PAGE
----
Yearlykos and the reason for this blog  

I went to Yearlykos the first weekend of June and was disappointed in how the progressive blogosphere treats labor issues. It seems that if there are no stories coupled with specific statistics, things just go unnoticed. Or is it that the progressive blogosphere just isn't in it with us.

So, this site is going to start out as a women in unions story telling site.

I'm opening with Maria Perla.

Maria is a hotel housekeeper at an Embassy Suites in San Rafael, California. Perla, a mother of 3, cleans 18 suites by herself. Each suite has two large rooms. Come on, have you ever stayed at an Embassy Suite? I have. Great beds. Nice rooms and housekeepers who do a great job cleaning the rooms, but at what cost?

“"I clean 18 suites, each with two large rooms, by myself each day"” says Perla. "There'’s a lot of pressure to finish all the work. When I get home, my head feels like it'’s going to explode." ” Injuries, from falls and moving heavy furniture, are common. At one point, seven housekeepers were sent to a clinic in Oakland. Nearly all were found to have injuries caused by their work load, – injuries that should have prevented them from working at all. Since they couldn'’t afford to stop [working], they just worked in pain.

In 2001, organizing began. Yeah! But that's also when management started to pressure staff through all sorts of interesting tactics...
In October, 2000, Embassy Suites staffers met with a representative of the Hotel Employees and Restaurant Employees Union (HERE). As the organizing effort grew, so did company resistance. By the summer of 2001, workers at mandatory meetings were bombarded with anti-union rhetoric [like]: The union [doesn't] decide how much you'’re paid; we do. They can'’t guarantee you anything. They're just a business, – all they want is your money.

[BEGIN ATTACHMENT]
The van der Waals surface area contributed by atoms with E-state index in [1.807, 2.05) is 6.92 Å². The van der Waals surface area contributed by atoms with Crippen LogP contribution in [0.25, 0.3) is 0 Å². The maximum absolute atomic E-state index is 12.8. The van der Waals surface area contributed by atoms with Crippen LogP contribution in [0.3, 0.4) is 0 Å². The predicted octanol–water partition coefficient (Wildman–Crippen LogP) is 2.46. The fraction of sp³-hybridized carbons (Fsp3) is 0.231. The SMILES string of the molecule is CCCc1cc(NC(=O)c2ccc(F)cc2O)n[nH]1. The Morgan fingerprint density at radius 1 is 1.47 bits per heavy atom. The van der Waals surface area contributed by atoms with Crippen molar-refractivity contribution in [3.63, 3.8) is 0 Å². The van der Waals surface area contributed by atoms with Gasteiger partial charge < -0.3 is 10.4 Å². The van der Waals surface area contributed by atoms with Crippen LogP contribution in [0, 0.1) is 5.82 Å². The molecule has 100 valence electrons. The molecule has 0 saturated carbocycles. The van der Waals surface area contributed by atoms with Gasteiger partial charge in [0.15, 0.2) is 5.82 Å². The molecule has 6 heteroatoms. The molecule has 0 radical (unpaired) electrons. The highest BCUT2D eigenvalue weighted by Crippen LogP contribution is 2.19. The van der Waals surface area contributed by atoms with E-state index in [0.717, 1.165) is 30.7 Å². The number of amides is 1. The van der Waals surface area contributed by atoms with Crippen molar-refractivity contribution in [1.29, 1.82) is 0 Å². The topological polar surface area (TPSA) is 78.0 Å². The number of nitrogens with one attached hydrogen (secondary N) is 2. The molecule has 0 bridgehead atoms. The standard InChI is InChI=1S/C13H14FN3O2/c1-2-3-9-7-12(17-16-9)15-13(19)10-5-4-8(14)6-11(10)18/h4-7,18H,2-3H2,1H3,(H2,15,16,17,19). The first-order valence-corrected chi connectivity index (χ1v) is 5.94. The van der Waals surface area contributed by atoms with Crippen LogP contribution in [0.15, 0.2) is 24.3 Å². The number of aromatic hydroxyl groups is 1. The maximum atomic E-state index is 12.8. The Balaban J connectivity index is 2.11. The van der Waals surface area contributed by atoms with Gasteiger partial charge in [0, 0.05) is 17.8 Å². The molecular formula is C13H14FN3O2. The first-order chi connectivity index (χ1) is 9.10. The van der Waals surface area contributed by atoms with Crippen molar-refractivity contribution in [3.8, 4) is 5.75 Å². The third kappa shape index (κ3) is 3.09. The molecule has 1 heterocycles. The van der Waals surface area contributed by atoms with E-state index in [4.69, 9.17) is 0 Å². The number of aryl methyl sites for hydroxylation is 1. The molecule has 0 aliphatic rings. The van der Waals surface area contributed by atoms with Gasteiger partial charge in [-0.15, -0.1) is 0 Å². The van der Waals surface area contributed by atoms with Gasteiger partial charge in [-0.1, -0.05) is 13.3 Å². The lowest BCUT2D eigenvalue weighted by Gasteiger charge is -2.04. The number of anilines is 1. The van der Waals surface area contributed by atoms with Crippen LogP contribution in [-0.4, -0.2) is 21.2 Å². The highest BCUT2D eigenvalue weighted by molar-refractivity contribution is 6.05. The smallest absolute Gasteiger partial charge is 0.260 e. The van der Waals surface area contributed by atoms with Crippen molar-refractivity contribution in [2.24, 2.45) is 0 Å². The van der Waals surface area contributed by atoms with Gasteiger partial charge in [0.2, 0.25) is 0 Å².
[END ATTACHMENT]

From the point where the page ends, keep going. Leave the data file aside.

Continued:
Raises as high as $1.00 an hour went out in every department,– management even began providing cappucinos and cookies to the staff! One general manager dropped in on the housekeepers as they worked, telling them "“We'’re a family. We don'’t need outsiders."” Company memos "helpfully" informed workers that "“paid union organizers are no different than any other paid salesperson who may solicit you at home or on the phone, you can ask them to leave you alone."

By November, 2002, though, workers publicly announced their intention to organize a union, and the gloves really came off. Outrageously, 26 employees,– many of whom had been on the job for years -- were notified that they needed to contact the social security administration right away, because there were "“discrepancies"” in the social security numbers they'd provided. If the problem wasn't straightened out in 30 days they could be fired. "This type of threat is especially scary for immigrants,” says Perla. "People are terrified of being deported."”

Ultimately, due to community pressure, the "social security" firings didn't happen, Yippee, however, the damage was already done. Many employees were afraid that they'd be fired if they persisted in their efforts to lower injuries, increase their income to that equal to local other

Everywhere you look, owners and managers are afraid of unions. I'm going to call it fear here, because I believe that union employees and managers can not only co-exist, but can help each other make the companies they work for better in lots of different ways. For hotel workers, by hiring new empolyees, paying more and decreasing the number of rooms to be cleaned from 18 to say 14 would translate into fewer injuries, less lost time and healthier employees. Fewer injuries means more workers on job, able to do the work effectively. Providing better benefits also translates into greater loyalty to the company. Note in the quoted paragraphs above the threat was made to all the workers, even those having been on the job for years, what message does that show to employees about management loyalty to them?

Unions and management don't have to be adversaries. They can work together to better peoples lives and also the businesses they both work.

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